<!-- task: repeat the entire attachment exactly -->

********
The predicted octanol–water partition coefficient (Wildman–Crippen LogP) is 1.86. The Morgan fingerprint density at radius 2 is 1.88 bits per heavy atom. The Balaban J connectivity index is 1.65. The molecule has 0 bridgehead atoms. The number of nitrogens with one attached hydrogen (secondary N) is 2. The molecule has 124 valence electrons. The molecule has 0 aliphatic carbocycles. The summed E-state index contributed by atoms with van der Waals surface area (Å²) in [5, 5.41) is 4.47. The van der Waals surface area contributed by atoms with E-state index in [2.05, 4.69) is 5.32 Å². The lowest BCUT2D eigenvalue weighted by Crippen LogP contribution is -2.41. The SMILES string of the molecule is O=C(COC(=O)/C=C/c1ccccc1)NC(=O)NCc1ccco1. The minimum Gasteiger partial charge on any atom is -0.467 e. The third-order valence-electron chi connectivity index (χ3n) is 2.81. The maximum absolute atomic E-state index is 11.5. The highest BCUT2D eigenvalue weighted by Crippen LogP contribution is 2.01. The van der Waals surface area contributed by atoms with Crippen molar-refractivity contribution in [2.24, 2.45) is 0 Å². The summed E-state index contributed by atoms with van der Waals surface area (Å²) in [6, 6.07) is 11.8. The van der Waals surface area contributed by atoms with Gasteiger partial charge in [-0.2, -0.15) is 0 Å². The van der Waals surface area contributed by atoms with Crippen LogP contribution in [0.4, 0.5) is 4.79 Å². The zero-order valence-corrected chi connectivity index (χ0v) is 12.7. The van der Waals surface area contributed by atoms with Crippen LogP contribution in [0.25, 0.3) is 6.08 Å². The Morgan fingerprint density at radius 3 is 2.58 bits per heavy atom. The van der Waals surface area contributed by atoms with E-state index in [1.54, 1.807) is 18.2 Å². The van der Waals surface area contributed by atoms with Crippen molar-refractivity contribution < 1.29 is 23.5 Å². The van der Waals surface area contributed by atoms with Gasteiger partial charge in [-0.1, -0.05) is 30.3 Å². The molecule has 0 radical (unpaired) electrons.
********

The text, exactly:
The predicted octanol–water partition coefficient (Wildman–Crippen LogP) is 1.86. The Morgan fingerprint density at radius 2 is 1.88 bits per heavy atom. The Balaban J connectivity index is 1.65. The molecule has 0 bridgehead atoms. The number of nitrogens with one attached hydrogen (secondary N) is 2. The molecule has 124 valence electrons. The molecule has 0 aliphatic carbocycles. The summed E-state index contributed by atoms with van der Waals surface area (Å²) in [5, 5.41) is 4.47. The van der Waals surface area contributed by atoms with E-state index in [2.05, 4.69) is 5.32 Å². The lowest BCUT2D eigenvalue weighted by Crippen LogP contribution is -2.41. The SMILES string of the molecule is O=C(COC(=O)/C=C/c1ccccc1)NC(=O)NCc1ccco1. The minimum Gasteiger partial charge on any atom is -0.467 e. The third-order valence-electron chi connectivity index (χ3n) is 2.81. The maximum absolute atomic E-state index is 11.5. The highest BCUT2D eigenvalue weighted by Crippen LogP contribution is 2.01. The van der Waals surface area contributed by atoms with Crippen molar-refractivity contribution in [2.24, 2.45) is 0 Å². The summed E-state index contributed by atoms with van der Waals surface area (Å²) in [6, 6.07) is 11.8. The van der Waals surface area contributed by atoms with Gasteiger partial charge in [-0.2, -0.15) is 0 Å². The van der Waals surface area contributed by atoms with Crippen LogP contribution in [0.4, 0.5) is 4.79 Å². The zero-order valence-corrected chi connectivity index (χ0v) is 12.7. The van der Waals surface area contributed by atoms with Crippen LogP contribution in [0.25, 0.3) is 6.08 Å². The Morgan fingerprint density at radius 3 is 2.58 bits per heavy atom. The van der Waals surface area contributed by atoms with E-state index in [1.54, 1.807) is 18.2 Å². The van der Waals surface area contributed by atoms with Crippen molar-refractivity contribution < 1.29 is 23.5 Å². The van der Waals surface area contributed by atoms with Gasteiger partial charge in [-0.1, -0.05) is 30.3 Å². The molecule has 0 radical (unpaired) electrons.